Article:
So I started trying to learn C in order to be able to work on this game. And the game would only run on Linux and I had a Windows PC at the time because everything came pre-installed Windows. I remember my brother having a CD, or maybe three CDs or something like that, which had Debian.
So my brother helped me install Linux on my Windows PC–so I got Linux up and running and I started learning C.
There’s this famous book about the C program language called the “K&R” C book. And it’s pretty straightforward up until you get to the chapter about pointers. I have this vivid memory of rereading the chapter about pointers three times, trying to understand what the hell a pointer was.
I would say that I was not that successful at learning C. I got okay at it but I never made any huge changes to this game. I have this habit or pattern of following curiosity to the extreme where, if I start doing something and I’m really into it, I’ll eventually end up in charge of it.
I started playing the game and then a year later I was “running the game,” and had installed Debian and I was…I got curious how…where’s this thing come from? Like, wait–what? It’s built by volunteers? From where? Everywhere?
So I started reading this blog aggregator that aggregated the blogs of all of these contributors to Debian Linux. Through that, I saw this blog post by a person named Hanna Wallach. And she wrote a blog post advertising this new group that she and another person had formed called Debian Women, which was (is) a group to try to get more women involved in helping make Debian. When I saw that, I was like, “Oh, that’s cool. They’re trying to get people like me involved!”
It was a pretty powerful call to action. So I joined their IRC channel and started working on random Debian packaging.
Max: This was in junior, senior year of high school?
Christine: Yeah. I think I would have been a junior at that point.
Max: So while other people were maybe using AOL Instant Messenger, you’re in IRC channels chatting about open-source operating systems?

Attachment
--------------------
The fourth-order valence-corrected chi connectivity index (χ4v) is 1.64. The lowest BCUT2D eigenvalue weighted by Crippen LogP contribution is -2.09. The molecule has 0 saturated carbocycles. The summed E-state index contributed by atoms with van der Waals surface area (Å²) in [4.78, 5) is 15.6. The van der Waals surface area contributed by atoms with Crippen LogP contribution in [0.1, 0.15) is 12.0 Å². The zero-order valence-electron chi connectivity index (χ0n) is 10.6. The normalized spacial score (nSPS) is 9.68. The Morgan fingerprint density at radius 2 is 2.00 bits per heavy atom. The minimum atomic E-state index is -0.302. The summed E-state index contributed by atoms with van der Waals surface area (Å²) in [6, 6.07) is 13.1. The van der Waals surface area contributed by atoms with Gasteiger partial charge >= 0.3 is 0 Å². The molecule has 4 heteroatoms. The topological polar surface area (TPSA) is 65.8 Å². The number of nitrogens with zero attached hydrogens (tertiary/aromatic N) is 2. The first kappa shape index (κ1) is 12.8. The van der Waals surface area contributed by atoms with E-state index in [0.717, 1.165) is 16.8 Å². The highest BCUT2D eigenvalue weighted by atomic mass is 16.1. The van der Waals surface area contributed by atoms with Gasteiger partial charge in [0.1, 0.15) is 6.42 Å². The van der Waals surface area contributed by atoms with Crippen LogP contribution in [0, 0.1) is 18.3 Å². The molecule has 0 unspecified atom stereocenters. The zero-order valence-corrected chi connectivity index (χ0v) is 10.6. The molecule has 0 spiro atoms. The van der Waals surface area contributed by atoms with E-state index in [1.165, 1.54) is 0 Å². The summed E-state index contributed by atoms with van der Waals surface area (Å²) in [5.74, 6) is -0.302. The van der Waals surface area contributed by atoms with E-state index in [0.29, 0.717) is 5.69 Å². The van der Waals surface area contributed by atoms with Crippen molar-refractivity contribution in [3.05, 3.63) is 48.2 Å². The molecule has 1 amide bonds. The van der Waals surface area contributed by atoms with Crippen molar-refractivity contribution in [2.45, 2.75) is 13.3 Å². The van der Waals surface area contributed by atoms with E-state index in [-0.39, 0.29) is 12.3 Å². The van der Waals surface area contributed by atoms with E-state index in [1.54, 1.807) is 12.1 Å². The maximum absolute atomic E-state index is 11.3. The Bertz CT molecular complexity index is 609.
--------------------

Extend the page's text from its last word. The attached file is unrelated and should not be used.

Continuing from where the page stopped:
Christine: I did have an AOL screen name, but I don’t remember that much about it. I remember more about IRC.
Max: Not a whole lot of open-source development happening on AOL Instant Messenger :)
Christine: I was just really proud that I, for a while, had the username Christine on FreeNode.
Which just goes to prove how few women there were on this IRC network. This is 2005 and no one’s picked my first name.
Max: So you got some programming and open-source contribution experience that you developed before going on to college.
Once in college–you told me an interesting story about your first internship. I think people would love to hear about what your first professional “getting paid to code” experience was.
Christine: The major reason that I wanted to go to MIT as my first choice school was because I had learned about free and open-source software through working on Debian. I probably wouldn’t even have applied if I hadn’t gotten cheer-leaded by Hanna who was like, “You can do it.”
So I ended up going to MIT and I never really…I never applied to a job until I was after college because of my connections from Debian, actually.
Max: That’s amazing.
Christine: Which is super cool, especially since I wouldn’t say I was really confident as a programmer or even a person at the time.